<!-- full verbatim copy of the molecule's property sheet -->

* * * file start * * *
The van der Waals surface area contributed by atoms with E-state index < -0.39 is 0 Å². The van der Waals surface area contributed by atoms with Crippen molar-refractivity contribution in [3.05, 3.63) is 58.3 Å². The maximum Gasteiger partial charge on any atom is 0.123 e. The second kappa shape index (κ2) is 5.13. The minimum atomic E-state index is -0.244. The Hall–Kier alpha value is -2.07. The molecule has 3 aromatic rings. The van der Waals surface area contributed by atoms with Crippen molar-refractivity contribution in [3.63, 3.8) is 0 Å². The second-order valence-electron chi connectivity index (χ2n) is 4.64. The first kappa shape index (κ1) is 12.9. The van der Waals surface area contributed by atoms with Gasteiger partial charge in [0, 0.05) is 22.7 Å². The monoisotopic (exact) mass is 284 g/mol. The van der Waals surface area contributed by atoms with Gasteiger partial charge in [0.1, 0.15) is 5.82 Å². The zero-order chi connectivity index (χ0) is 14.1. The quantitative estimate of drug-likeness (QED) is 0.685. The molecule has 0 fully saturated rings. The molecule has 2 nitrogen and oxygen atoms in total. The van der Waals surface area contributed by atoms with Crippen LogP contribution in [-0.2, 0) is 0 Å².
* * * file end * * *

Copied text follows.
The van der Waals surface area contributed by atoms with E-state index < -0.39 is 0 Å². The van der Waals surface area contributed by atoms with Crippen molar-refractivity contribution in [3.05, 3.63) is 58.3 Å². The maximum Gasteiger partial charge on any atom is 0.123 e. The second kappa shape index (κ2) is 5.13. The minimum atomic E-state index is -0.244. The Hall–Kier alpha value is -2.07. The molecule has 3 aromatic rings. The van der Waals surface area contributed by atoms with Crippen molar-refractivity contribution in [3.63, 3.8) is 0 Å². The second-order valence-electron chi connectivity index (χ2n) is 4.64. The first kappa shape index (κ1) is 12.9. The van der Waals surface area contributed by atoms with Gasteiger partial charge in [0, 0.05) is 22.7 Å². The monoisotopic (exact) mass is 284 g/mol. The van der Waals surface area contributed by atoms with Gasteiger partial charge in [0.1, 0.15) is 5.82 Å². The zero-order chi connectivity index (χ0) is 14.1. The quantitative estimate of drug-likeness (QED) is 0.685. The molecule has 0 fully saturated rings. The molecule has 2 nitrogen and oxygen atoms in total. The van der Waals surface area contributed by atoms with Crippen LogP contribution in [-0.2, 0) is 0 Å².